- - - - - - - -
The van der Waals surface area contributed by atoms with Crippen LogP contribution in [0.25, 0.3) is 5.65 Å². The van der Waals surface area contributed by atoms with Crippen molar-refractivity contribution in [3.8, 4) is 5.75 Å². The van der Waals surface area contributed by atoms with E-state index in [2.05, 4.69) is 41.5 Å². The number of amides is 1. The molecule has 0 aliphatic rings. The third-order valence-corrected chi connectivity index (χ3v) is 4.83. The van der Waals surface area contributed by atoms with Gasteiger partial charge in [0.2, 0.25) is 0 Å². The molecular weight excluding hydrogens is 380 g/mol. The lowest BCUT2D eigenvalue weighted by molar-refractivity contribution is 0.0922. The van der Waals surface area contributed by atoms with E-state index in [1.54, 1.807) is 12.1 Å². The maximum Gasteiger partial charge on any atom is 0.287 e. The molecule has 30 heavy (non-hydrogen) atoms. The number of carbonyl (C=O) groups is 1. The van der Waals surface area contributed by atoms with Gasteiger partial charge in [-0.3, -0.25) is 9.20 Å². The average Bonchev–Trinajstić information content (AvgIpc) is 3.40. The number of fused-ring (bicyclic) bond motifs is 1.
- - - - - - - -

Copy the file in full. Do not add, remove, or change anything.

The van der Waals surface area contributed by atoms with Crippen LogP contribution in [0.25, 0.3) is 5.65 Å². The van der Waals surface area contributed by atoms with Crippen molar-refractivity contribution in [3.8, 4) is 5.75 Å². The van der Waals surface area contributed by atoms with E-state index in [2.05, 4.69) is 41.5 Å². The number of amides is 1. The molecule has 0 aliphatic rings. The third-order valence-corrected chi connectivity index (χ3v) is 4.83. The van der Waals surface area contributed by atoms with Gasteiger partial charge in [0.2, 0.25) is 0 Å². The molecular weight excluding hydrogens is 380 g/mol. The lowest BCUT2D eigenvalue weighted by molar-refractivity contribution is 0.0922. The van der Waals surface area contributed by atoms with E-state index in [1.54, 1.807) is 12.1 Å². The maximum Gasteiger partial charge on any atom is 0.287 e. The molecule has 30 heavy (non-hydrogen) atoms. The number of carbonyl (C=O) groups is 1. The van der Waals surface area contributed by atoms with Gasteiger partial charge in [-0.3, -0.25) is 9.20 Å². The average Bonchev–Trinajstić information content (AvgIpc) is 3.40. The number of fused-ring (bicyclic) bond motifs is 1.